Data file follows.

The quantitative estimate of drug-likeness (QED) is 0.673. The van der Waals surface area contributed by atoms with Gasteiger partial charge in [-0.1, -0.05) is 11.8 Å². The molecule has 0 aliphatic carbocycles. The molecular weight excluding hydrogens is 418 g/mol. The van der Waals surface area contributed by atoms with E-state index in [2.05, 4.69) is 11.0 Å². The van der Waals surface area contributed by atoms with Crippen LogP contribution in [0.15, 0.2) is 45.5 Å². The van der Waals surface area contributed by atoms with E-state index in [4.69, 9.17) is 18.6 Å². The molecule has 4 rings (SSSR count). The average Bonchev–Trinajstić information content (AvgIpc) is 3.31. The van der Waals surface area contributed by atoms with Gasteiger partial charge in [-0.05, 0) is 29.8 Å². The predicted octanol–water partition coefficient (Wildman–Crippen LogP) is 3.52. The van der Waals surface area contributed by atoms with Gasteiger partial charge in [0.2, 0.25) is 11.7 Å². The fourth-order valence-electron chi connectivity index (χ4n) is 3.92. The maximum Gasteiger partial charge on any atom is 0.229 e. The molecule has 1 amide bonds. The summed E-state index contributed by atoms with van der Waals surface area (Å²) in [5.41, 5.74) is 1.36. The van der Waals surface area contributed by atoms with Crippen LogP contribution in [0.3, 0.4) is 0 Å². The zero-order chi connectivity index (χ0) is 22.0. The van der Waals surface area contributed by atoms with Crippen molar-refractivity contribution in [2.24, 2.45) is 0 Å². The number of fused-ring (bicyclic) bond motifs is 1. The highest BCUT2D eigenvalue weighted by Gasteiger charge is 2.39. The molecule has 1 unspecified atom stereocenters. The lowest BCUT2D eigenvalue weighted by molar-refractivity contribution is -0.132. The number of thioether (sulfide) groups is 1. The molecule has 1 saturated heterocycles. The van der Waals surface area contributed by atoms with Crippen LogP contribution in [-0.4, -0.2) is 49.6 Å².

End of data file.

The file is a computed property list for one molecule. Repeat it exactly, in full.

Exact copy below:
The quantitative estimate of drug-likeness (QED) is 0.673. The van der Waals surface area contributed by atoms with Gasteiger partial charge in [-0.1, -0.05) is 11.8 Å². The molecule has 0 aliphatic carbocycles. The molecular weight excluding hydrogens is 418 g/mol. The van der Waals surface area contributed by atoms with E-state index in [2.05, 4.69) is 11.0 Å². The van der Waals surface area contributed by atoms with Crippen LogP contribution in [0.15, 0.2) is 45.5 Å². The van der Waals surface area contributed by atoms with E-state index in [4.69, 9.17) is 18.6 Å². The molecule has 4 rings (SSSR count). The average Bonchev–Trinajstić information content (AvgIpc) is 3.31. The van der Waals surface area contributed by atoms with Gasteiger partial charge in [-0.05, 0) is 29.8 Å². The predicted octanol–water partition coefficient (Wildman–Crippen LogP) is 3.52. The van der Waals surface area contributed by atoms with Gasteiger partial charge in [0.2, 0.25) is 11.7 Å². The fourth-order valence-electron chi connectivity index (χ4n) is 3.92. The maximum Gasteiger partial charge on any atom is 0.229 e. The molecule has 1 amide bonds. The summed E-state index contributed by atoms with van der Waals surface area (Å²) in [5.41, 5.74) is 1.36. The van der Waals surface area contributed by atoms with Crippen LogP contribution in [0.3, 0.4) is 0 Å². The zero-order chi connectivity index (χ0) is 22.0. The van der Waals surface area contributed by atoms with Crippen molar-refractivity contribution in [2.24, 2.45) is 0 Å². The number of fused-ring (bicyclic) bond motifs is 1. The highest BCUT2D eigenvalue weighted by Gasteiger charge is 2.39. The molecule has 1 unspecified atom stereocenters. The lowest BCUT2D eigenvalue weighted by molar-refractivity contribution is -0.132. The number of thioether (sulfide) groups is 1. The molecule has 1 saturated heterocycles. The van der Waals surface area contributed by atoms with Crippen LogP contribution in [-0.4, -0.2) is 49.6 Å².